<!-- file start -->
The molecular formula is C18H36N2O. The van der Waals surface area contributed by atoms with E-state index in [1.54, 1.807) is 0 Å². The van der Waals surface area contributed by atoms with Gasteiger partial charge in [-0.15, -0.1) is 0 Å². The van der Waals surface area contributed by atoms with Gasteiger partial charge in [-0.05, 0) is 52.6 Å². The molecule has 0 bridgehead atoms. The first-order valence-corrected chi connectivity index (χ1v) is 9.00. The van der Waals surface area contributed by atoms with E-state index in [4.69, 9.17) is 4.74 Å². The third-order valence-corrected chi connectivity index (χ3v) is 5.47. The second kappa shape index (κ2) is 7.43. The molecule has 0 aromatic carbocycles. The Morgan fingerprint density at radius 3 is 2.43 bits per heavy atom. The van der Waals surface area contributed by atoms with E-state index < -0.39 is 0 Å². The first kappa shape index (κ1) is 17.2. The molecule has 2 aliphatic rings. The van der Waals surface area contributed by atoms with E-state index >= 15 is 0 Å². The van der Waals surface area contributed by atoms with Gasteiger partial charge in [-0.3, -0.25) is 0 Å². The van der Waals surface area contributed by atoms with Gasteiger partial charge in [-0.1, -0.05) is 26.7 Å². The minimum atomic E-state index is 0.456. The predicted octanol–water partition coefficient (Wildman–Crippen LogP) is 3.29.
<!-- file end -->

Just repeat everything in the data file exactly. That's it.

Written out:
The molecular formula is C18H36N2O. The van der Waals surface area contributed by atoms with E-state index in [1.54, 1.807) is 0 Å². The van der Waals surface area contributed by atoms with Gasteiger partial charge in [-0.15, -0.1) is 0 Å². The van der Waals surface area contributed by atoms with Gasteiger partial charge in [-0.05, 0) is 52.6 Å². The molecule has 0 bridgehead atoms. The first-order valence-corrected chi connectivity index (χ1v) is 9.00. The van der Waals surface area contributed by atoms with E-state index in [4.69, 9.17) is 4.74 Å². The third-order valence-corrected chi connectivity index (χ3v) is 5.47. The second kappa shape index (κ2) is 7.43. The molecule has 0 aromatic carbocycles. The Morgan fingerprint density at radius 3 is 2.43 bits per heavy atom. The van der Waals surface area contributed by atoms with E-state index < -0.39 is 0 Å². The first kappa shape index (κ1) is 17.2. The molecule has 2 aliphatic rings. The van der Waals surface area contributed by atoms with E-state index >= 15 is 0 Å². The van der Waals surface area contributed by atoms with Gasteiger partial charge in [-0.3, -0.25) is 0 Å². The van der Waals surface area contributed by atoms with Gasteiger partial charge in [-0.1, -0.05) is 26.7 Å². The minimum atomic E-state index is 0.456. The predicted octanol–water partition coefficient (Wildman–Crippen LogP) is 3.29.